There is nothing on the road that sounds like or feels like a BMW boxer twin. Just swing a leg over any model thusly equipped, turn the key — or in this case with optional Keyless Ride remote — stab the starter button, and one is treated to the unique bark of the, now, 1170cc motor.Give it a quick rev and feel the bike’s signature tug to the left. If you are a fan, or even an open-minded newcomer to the marque, you will feel that certain something that accompanies a unique experience.
For an engine with an architecture that traces its lineage to 1923, the boxer is still remarkably relevant. Much has been improved and refined, of course, and in recent years we have seen the addition of modern add-ons such as overhead cams and, most recently, liquid cooling — but the uninitiated might ask, “Why bother?”The answer is not only in the charm evoked by the boxer’s connection to the past, but also in the many positive practical attributes of the design — the characteristics of power production and the particular balance it has within the chassis.The water boxer powering the all-new 2015 BMW R1200R roadster has a kind of low-end grunt that is the envy of most similarly displaced V-twins. It delivers massive thrust right off idle as it charges through the gears, yet is never harsh.Getting off the line on the R12R couldn’t be quicker or easier. No clutch finesse is necessary—just release it as you ease on the throttle and the bike starts forward in one smooth movement, accompanied by a complex engine note that is hard to describe.It is not unlike a V-twin, but less gritty. There is a muffled syncopation that is always smooth, yet there is some growl to be had as the LCD tachometer races to its 9000 rpm redline. Cruising anywhere between 4000 to 7000 rpm has the rider feeling a sense of oneness with the motor that just thrums and seems like it wants to go on forever.That trip to redline is, to the rider’s senses, a smooth and flat torque curve that follows the throttle input perfectly. Fueling is spot on and, whether the rider is putting around town or laying the whip to the beast, is always linear in its delivery. The 2015 BMW R1200R pulls hard throughout the rev range, and doesn’t run out of steam early. An easy twist converts this bike from calm, smooth touring to peg-scraping canyon carver in seconds.The engine is always ready to deliver, as I found on our recent 240-mile test run over Ojai, and down through Pine Mountain Club in Southern California — one of many rides the R12R inspired.This machine is equally at home at a spirited pace in fifth or sixth gear riding the twisties and feeding off the torque, or keeping the motor on the boil at top revs and cornering to the limits of clearance and rocketing out of the apexes.The 2015 BMW R1200R is surely the big brother to BMW’s R nineT — it is equipped with an immediately noticeable 15 extra horse- power and a full suite of motor electronics and, on our test bike, BMW’s optional D-ESA electronic suspension.Set the bike on Road for average riding, or Dynamic to get the most performance out of the suspension and traction control system. There is also a Rain setting, and the controls are intuitive and learned in 10 minutes of button pushing.I found riding in Road to be smooth and compliant. Even riding fast in this mode feels planted and controlled. It is actually the mode I prefer for simply get- ting around and riding without serious intentions. It is as tight and responsive as I care it to be while, seemingly, riding on a magic carpet.In Dynamic mode, the suspension tightens up to where one notices considerably more feedback and just about every tar strip and road imperfection. This is to be expected and, while tightly sprung, is never harsh, nor do these imperfections cause any bump steering or trajectory other than that which the pilot steers.Dynamic mode also loosens up the traction control to allow a bit more rear slide before it activates. To me, this setup is just right, as I do not care for a ride that is too soft when riding hard. Road is ideal for most riding, and Dynamic is for chasing gremlins through the canyons.Although the upright 2015 BMW R1200R can be used for anything from a commuter to touring, BMW optimized the chassis for sport riding; it feels small and compact. Quick to turn, and easy to push through even the tightest sets of corners, the R12R is more agile than its 508-pound (claimed wet) weight would suggest.The new forks are a conventional inverted design — yes, BMW is not using its signature Telelever system on the new R 1200 R. The forks give excellent feedback and let you know when you near the edge of the envelope, although cornering clearance will usually limit lean before the Metzeler Roadtec Z8 tires reach their limits.Linked brakes do an excellent job, and their abilities are commensurate with those of the bike. I do feel that there is too much lever travel before braking action begins, and initial bite is a bit strong – after that, the brake action and modulation is good.In several situations when I had to brake hard with little notice, the brakes over-responded, clamping with proportionally more force than I was exerting. This resulted in several ABS activations at times where I wouldn’t have expected it to intervene.Although we are used to only seeing this sort of feature on the highest performance bikes, the R 1200 R we tested had the optional Gear Shift Assist Pro. I sampled this marvel on the R 1200 RT last year, and immediately fell under its spell.One needn’t be a racer to appreciate the fast, smooth, and effortless shifts—up or down. Upshifts require being on the throttle, and down wants no throttle. In time, I found I preferred the clutch from first to second unless I was fully committed, as quickshifting to second at a slower pace can be a bit rough. After second gear, it is smooth sailing.The optional On Board Computer Pro dashboard is adjustable as to what is displayed, how and where, in several configurations. The trip computer puts more data at the rider’s fingertips than any system I have experienced. BMW has fully integrated its Garmin-sourced GPS; not only is it manipulated by the innovative handlebar-encircling multicontroller on the left grip, but the GPS also displays much of the trip computer functions, rather than the dashboard.Unlike the BMW RT and GTL models, on which the multicontroller operates all the modes and functions, those changes are handled by toggles on the R12R’s handlebars.One can, in one place, see front and rear tire pressure, engine and ambient temperatures, odometer and two trips, voltage, fuel economy, average and top speeds as well as fuel range. Just perfect for those riders that want to see the data, like me. Up to a dozen important readouts can be seen at once to eliminate scrolling, if desired, or you can have a more spare display.The 2015 BMW R1200R is beautifully crafted, amazingly well thought out, all-day comfortable, and ultimately a satisfying entry in the Standard category it helps define. It is retro if you want it to be, but willing, able, and modern enough to meet the demands of today’s serious riders.Photography by Don WilliamsRiding Style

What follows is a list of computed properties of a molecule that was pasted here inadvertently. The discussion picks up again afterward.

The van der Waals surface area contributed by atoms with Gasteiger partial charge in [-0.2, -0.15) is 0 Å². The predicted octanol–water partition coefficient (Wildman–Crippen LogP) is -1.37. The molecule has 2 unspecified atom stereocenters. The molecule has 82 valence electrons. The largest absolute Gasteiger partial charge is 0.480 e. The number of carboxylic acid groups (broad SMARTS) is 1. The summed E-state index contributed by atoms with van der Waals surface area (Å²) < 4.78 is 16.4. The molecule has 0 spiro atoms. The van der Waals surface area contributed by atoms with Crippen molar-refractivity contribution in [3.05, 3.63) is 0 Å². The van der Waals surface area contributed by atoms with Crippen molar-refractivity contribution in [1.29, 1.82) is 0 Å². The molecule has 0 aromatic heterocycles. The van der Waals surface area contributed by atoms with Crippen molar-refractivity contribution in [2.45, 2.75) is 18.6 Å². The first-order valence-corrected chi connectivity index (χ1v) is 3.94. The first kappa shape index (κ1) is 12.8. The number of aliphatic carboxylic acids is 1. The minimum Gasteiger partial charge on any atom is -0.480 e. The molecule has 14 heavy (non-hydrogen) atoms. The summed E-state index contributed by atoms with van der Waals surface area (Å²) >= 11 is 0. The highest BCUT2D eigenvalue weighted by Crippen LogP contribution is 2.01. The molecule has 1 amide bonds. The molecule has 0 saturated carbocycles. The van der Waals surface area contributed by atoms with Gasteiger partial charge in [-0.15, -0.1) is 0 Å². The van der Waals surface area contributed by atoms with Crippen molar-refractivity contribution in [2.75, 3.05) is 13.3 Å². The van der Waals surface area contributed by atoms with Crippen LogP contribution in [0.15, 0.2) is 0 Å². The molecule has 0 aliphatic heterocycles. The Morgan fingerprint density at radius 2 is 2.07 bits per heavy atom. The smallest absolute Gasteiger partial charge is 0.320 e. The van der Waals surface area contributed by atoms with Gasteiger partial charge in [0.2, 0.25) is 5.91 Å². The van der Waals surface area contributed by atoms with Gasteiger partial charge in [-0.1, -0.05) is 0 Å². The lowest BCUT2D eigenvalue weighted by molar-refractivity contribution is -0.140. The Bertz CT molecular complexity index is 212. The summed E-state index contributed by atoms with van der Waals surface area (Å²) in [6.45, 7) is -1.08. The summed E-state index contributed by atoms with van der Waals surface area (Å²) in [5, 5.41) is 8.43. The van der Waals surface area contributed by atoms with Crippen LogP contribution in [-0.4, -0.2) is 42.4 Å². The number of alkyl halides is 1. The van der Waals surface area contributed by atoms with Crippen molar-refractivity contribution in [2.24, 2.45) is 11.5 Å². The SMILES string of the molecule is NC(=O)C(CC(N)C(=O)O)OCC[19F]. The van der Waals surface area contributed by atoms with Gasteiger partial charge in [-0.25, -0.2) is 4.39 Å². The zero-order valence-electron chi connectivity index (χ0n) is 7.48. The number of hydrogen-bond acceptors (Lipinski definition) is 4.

This week, Senior Editor Nic de Sena rides the all new Ducati Monster. Big changes have been made by Ducati–has the company ruined the considerable heritage of the iconic Monster–or are the changes worth it? In the second part of the show, we chat with Nick Ienatsch, Founder and Head Instructor at the Yamaha Champions Riding School. He says: “We aim to change your riding life by introducing you to Champions Habits: The techniques, approaches, skills, and the mindsets of the best riders in the world. These Champions Habits are the foundation of safety and consistency to whatever speed you ride, in any venue on any bike. Street riders, this is just as much for you as track riders. The best way to make safe riders is to make good riders.“ We hope you enjoy this episode!